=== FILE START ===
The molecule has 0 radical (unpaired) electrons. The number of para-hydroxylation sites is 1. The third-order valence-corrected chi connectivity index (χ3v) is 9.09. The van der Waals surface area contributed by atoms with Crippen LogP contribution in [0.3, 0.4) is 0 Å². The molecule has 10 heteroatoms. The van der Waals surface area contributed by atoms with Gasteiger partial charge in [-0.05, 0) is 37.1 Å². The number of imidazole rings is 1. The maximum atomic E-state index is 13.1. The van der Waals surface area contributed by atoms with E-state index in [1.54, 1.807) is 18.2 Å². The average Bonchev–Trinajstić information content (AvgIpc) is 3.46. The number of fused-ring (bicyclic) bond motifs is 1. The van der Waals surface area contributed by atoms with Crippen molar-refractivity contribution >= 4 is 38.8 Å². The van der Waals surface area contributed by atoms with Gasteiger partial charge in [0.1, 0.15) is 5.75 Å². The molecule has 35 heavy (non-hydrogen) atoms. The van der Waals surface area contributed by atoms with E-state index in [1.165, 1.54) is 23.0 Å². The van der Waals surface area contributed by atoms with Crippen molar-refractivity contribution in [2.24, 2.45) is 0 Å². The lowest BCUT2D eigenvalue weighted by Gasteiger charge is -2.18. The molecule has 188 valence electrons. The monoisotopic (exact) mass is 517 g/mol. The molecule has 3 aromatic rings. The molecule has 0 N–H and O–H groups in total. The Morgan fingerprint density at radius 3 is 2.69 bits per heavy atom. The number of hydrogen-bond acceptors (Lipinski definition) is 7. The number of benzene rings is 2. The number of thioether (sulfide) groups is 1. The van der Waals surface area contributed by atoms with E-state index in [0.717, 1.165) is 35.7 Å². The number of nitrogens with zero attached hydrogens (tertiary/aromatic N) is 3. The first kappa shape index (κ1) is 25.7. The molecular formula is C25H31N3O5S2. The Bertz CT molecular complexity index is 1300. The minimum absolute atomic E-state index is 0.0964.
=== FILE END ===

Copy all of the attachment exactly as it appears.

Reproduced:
The molecule has 0 radical (unpaired) electrons. The number of para-hydroxylation sites is 1. The third-order valence-corrected chi connectivity index (χ3v) is 9.09. The van der Waals surface area contributed by atoms with Crippen LogP contribution in [0.3, 0.4) is 0 Å². The molecule has 10 heteroatoms. The van der Waals surface area contributed by atoms with Gasteiger partial charge in [-0.05, 0) is 37.1 Å². The number of imidazole rings is 1. The maximum atomic E-state index is 13.1. The van der Waals surface area contributed by atoms with E-state index in [1.54, 1.807) is 18.2 Å². The average Bonchev–Trinajstić information content (AvgIpc) is 3.46. The number of fused-ring (bicyclic) bond motifs is 1. The van der Waals surface area contributed by atoms with Crippen molar-refractivity contribution >= 4 is 38.8 Å². The van der Waals surface area contributed by atoms with Gasteiger partial charge in [0.1, 0.15) is 5.75 Å². The molecule has 35 heavy (non-hydrogen) atoms. The van der Waals surface area contributed by atoms with E-state index in [1.165, 1.54) is 23.0 Å². The van der Waals surface area contributed by atoms with Crippen molar-refractivity contribution in [2.24, 2.45) is 0 Å². The lowest BCUT2D eigenvalue weighted by Gasteiger charge is -2.18. The molecule has 188 valence electrons. The monoisotopic (exact) mass is 517 g/mol. The molecule has 3 aromatic rings. The molecule has 0 N–H and O–H groups in total. The Morgan fingerprint density at radius 3 is 2.69 bits per heavy atom. The number of hydrogen-bond acceptors (Lipinski definition) is 7. The number of benzene rings is 2. The number of thioether (sulfide) groups is 1. The van der Waals surface area contributed by atoms with E-state index in [0.717, 1.165) is 35.7 Å². The number of nitrogens with zero attached hydrogens (tertiary/aromatic N) is 3. The first kappa shape index (κ1) is 25.7. The molecular formula is C25H31N3O5S2. The Bertz CT molecular complexity index is 1300. The minimum absolute atomic E-state index is 0.0964.